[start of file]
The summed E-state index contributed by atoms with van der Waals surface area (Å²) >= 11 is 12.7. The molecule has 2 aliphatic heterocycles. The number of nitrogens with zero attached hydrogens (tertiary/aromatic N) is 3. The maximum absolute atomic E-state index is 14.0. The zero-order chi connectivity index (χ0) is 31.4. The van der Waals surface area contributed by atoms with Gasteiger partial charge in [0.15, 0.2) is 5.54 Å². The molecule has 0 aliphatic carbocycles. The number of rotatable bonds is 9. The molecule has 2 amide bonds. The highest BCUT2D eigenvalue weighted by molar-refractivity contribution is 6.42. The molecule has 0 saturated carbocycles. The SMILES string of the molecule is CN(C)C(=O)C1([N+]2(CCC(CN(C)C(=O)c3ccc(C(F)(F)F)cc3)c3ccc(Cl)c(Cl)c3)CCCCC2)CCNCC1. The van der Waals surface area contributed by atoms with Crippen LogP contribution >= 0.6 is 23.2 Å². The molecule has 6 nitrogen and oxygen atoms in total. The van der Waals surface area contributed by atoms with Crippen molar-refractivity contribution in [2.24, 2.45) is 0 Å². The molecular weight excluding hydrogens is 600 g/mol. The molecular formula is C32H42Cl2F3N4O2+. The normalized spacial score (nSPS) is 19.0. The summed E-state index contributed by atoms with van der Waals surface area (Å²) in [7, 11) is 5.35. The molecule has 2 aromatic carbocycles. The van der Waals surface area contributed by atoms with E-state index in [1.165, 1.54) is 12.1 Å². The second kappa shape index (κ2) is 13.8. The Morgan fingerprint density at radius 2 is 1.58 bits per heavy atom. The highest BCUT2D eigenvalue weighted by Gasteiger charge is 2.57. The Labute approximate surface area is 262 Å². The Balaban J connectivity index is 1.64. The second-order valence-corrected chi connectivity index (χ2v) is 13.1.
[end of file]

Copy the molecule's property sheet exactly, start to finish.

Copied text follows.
The summed E-state index contributed by atoms with van der Waals surface area (Å²) >= 11 is 12.7. The molecule has 2 aliphatic heterocycles. The number of nitrogens with zero attached hydrogens (tertiary/aromatic N) is 3. The maximum absolute atomic E-state index is 14.0. The zero-order chi connectivity index (χ0) is 31.4. The van der Waals surface area contributed by atoms with Gasteiger partial charge in [0.15, 0.2) is 5.54 Å². The molecule has 0 aliphatic carbocycles. The number of rotatable bonds is 9. The molecule has 2 amide bonds. The highest BCUT2D eigenvalue weighted by molar-refractivity contribution is 6.42. The molecule has 0 saturated carbocycles. The SMILES string of the molecule is CN(C)C(=O)C1([N+]2(CCC(CN(C)C(=O)c3ccc(C(F)(F)F)cc3)c3ccc(Cl)c(Cl)c3)CCCCC2)CCNCC1. The van der Waals surface area contributed by atoms with Crippen LogP contribution >= 0.6 is 23.2 Å². The molecule has 6 nitrogen and oxygen atoms in total. The van der Waals surface area contributed by atoms with Crippen molar-refractivity contribution in [2.24, 2.45) is 0 Å². The molecular weight excluding hydrogens is 600 g/mol. The molecular formula is C32H42Cl2F3N4O2+. The normalized spacial score (nSPS) is 19.0. The summed E-state index contributed by atoms with van der Waals surface area (Å²) in [7, 11) is 5.35. The molecule has 2 aromatic carbocycles. The van der Waals surface area contributed by atoms with E-state index in [1.165, 1.54) is 12.1 Å². The second kappa shape index (κ2) is 13.8. The Morgan fingerprint density at radius 2 is 1.58 bits per heavy atom. The highest BCUT2D eigenvalue weighted by Gasteiger charge is 2.57. The Labute approximate surface area is 262 Å². The Balaban J connectivity index is 1.64. The second-order valence-corrected chi connectivity index (χ2v) is 13.1.